The Mixellany Guide to Vermouth & Other Aperitifs
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The Mixellany Guide to Vermouth & Other Aperitifs explores the remarkable history of aromatized wines and spirits as well as the secrets of their production. When vermouth landed on American shores, it gave birth to an entire family of drinks from the Martini and the Manhattan to the Adonis and the Metropole. In Britain, the dry and sweet versions led to the Blood & Sand and the Matador. But why did Winston Churchill allegedly bow toward France instead of using vermouth in a drink? Why have various eyedroppers and atomizers been marketed to administer minute amounts of this aromatized wine into American drinks on both sides of the Atlantic? In cafés throughout Italy and France you can tell the time by the orders for tumblers and goblets of vermouth on the rocks. Argentines and Chileans love vermouth so much their cocktail hour is sometimes called l'hora del vermut [the vermouth hour]. In some regions of Spain bodegas have barrels of vermouth to dole out for after-work aperitivos. Drinks historians and life-long vermouth lovers, Jared Brown and Anistatia Miller delve into the reasons why vermouths and other apéritifs have been so misunderstood and under-valued since the end of Prohibition in the United States and suggest why it is time to have a change of heart.
opening the Caffé Monviso on Piazza Venezia, a social spot for members of the liberal Risorgimento [Italian National Unification] party.) Although Gancia, founded in 1850 by Carlo Gancia, had entered the vermouth market, it actually concentrated its domestic and export efforts on the production of spumante [sparkling wine] of which they are reputedly the regional originators. No matter how many copy cats and competing producers vied for market share in the global playing field outside of Torino
cinnamon. This sweet, spicy alternative sometimes appears in place of or in addition to cinnamon in both gin and vermouth recipes. CENTAURY:(Centaury Gentian, Red Centuary; Latin: Centarium erythraea) The dry pastures and chalky cliffs of Europe and north Africa are the home of this annual, which ancient Greeks called it the “Gall of the Earth” because of its extreme bitterness. Known in Britain as felwort, this plant was gathered and dried for use as a treatment for heartburn, poor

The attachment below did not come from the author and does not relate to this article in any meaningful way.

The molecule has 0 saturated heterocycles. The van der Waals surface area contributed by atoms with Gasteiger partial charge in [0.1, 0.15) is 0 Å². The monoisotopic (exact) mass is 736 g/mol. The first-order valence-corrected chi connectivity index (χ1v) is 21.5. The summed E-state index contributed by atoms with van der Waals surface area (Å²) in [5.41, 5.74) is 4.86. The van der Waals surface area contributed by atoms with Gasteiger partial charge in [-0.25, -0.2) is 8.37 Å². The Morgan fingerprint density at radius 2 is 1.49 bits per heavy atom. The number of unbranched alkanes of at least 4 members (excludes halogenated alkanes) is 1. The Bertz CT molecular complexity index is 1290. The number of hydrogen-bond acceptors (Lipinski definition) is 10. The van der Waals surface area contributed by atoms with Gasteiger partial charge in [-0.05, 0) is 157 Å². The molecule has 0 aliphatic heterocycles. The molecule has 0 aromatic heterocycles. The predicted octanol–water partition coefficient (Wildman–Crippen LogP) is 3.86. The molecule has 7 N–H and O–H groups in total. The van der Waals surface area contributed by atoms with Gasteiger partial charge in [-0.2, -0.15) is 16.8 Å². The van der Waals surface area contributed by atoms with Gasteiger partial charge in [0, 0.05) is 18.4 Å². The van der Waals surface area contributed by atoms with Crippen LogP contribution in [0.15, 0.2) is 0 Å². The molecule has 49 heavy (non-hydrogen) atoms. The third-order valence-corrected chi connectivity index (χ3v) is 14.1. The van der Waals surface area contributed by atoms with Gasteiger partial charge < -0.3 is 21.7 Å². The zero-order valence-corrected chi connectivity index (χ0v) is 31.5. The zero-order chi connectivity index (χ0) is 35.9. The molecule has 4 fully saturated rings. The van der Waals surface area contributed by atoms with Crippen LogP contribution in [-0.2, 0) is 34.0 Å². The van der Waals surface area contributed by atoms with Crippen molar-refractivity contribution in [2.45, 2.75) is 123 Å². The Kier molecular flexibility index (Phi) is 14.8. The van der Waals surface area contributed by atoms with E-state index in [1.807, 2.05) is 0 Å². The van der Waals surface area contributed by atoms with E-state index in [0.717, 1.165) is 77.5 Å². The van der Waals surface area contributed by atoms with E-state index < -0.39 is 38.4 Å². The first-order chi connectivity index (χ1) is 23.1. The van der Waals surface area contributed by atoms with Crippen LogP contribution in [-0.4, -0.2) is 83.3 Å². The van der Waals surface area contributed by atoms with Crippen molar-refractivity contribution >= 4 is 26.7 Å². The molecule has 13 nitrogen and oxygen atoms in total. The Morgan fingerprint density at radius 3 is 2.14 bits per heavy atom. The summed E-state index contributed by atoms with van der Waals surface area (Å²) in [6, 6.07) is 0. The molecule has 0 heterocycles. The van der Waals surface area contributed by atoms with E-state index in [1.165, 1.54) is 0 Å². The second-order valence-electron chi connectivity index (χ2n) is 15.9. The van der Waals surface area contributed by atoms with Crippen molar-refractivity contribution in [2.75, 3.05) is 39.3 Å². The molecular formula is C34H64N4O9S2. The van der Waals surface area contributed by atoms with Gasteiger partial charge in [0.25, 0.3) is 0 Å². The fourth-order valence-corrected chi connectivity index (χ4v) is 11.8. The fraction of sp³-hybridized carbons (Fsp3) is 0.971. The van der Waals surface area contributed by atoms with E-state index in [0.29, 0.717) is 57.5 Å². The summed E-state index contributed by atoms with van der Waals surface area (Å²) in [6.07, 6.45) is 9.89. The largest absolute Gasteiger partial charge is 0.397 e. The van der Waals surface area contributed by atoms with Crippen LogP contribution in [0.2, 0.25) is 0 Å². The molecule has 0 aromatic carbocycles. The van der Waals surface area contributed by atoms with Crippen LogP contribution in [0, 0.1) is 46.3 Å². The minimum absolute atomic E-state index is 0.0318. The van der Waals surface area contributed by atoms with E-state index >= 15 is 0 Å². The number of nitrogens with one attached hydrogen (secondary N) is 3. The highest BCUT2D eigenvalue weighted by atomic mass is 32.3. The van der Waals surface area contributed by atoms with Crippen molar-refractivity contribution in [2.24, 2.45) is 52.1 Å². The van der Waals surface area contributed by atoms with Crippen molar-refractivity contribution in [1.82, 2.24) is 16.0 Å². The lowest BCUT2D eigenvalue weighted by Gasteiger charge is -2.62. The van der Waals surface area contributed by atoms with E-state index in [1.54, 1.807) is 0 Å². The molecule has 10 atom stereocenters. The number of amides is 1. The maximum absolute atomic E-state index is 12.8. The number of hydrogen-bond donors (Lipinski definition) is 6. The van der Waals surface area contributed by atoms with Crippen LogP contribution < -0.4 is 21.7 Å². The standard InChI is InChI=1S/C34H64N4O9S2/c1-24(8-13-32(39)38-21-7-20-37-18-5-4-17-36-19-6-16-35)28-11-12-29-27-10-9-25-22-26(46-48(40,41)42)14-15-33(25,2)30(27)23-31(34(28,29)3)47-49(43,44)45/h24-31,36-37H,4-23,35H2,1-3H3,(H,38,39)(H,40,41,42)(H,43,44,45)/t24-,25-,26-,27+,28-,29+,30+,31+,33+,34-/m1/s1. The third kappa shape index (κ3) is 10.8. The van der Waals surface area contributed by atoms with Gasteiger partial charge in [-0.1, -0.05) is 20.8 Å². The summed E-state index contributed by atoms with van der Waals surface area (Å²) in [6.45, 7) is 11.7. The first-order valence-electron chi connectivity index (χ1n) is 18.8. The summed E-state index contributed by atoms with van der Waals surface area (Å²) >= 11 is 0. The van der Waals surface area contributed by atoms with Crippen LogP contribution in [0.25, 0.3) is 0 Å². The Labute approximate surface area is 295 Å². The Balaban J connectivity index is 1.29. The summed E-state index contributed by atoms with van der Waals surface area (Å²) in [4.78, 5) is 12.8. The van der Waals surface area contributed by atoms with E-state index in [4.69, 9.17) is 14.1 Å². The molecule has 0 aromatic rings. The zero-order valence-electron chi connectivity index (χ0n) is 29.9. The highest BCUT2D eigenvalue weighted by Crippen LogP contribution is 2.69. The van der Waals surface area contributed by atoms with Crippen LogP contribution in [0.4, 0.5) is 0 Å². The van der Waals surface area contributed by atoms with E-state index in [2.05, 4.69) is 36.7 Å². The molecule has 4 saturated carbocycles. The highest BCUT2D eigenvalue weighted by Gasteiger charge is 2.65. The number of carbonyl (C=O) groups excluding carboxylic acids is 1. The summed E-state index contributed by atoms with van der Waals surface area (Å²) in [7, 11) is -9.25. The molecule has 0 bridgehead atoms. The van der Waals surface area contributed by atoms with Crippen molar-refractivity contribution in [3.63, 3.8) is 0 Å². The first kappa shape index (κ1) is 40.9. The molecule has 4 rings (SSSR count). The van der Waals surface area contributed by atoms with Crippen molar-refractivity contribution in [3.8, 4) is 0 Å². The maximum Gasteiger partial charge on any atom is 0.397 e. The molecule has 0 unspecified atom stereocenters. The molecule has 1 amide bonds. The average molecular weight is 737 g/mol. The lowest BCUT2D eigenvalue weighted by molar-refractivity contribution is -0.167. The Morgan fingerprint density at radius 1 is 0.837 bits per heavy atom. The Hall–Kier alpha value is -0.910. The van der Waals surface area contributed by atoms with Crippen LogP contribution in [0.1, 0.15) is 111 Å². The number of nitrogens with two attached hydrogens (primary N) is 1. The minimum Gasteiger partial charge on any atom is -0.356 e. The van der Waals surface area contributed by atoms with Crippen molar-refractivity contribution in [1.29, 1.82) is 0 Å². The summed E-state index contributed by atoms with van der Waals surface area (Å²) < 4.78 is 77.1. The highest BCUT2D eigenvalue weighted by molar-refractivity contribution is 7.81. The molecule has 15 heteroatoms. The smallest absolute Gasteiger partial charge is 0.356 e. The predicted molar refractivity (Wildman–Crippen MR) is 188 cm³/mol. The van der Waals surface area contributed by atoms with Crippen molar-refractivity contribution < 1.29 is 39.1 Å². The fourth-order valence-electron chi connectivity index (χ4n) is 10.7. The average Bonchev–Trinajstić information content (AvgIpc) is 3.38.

liters of 40° eau-de-vie and 1 kilo of burnt sugar to the wine. A Touch of Art plus Spirit From this small representation of recipes, it’s clear to see that not all vermouths followed or follow the wine-plus-plants-plus-spirit production structure. Neither is it true that all vermouths use a wine eau-de-vie or brandy as the finishing touch, the fortification that preserves the sweetness of the wine and the strength of the botanical blend. Cognac, neutral grain spirit, even cassis (not the
aqua vitae base of Ribolla, Traminer, and Verduzzo grapes that is aged for over five years in French oak and used sherry barrels, this amaro features wild alpine botanicals from Carnia. A very elegant, smooth bitter. 35% ABV. Paolucci Liquori International S.r.l., Sora, Italy www.paolucciliquori.it Paolucci Liquori was founded by Vincent Paolucci, in 1873, who was fascinated by the medicinal plants found in Italy’s Ciociaria region and their extraction for liqueur production. Amaro
Trieste could be shipped and bottled. Fernet Stock begin production at this facility in 1927, only to be hit by the the global economic downturn of the Great Depression. The facility was seized, in 1939, during German occupation. After the Second World War. Lionello Stock briefly regained possession, in 1947, until all commercial properties were nationalized the following year. Radis Amaro di Erbe:A product of Stock Trieste, botanicals are macerated in spirit prior to distillation to produce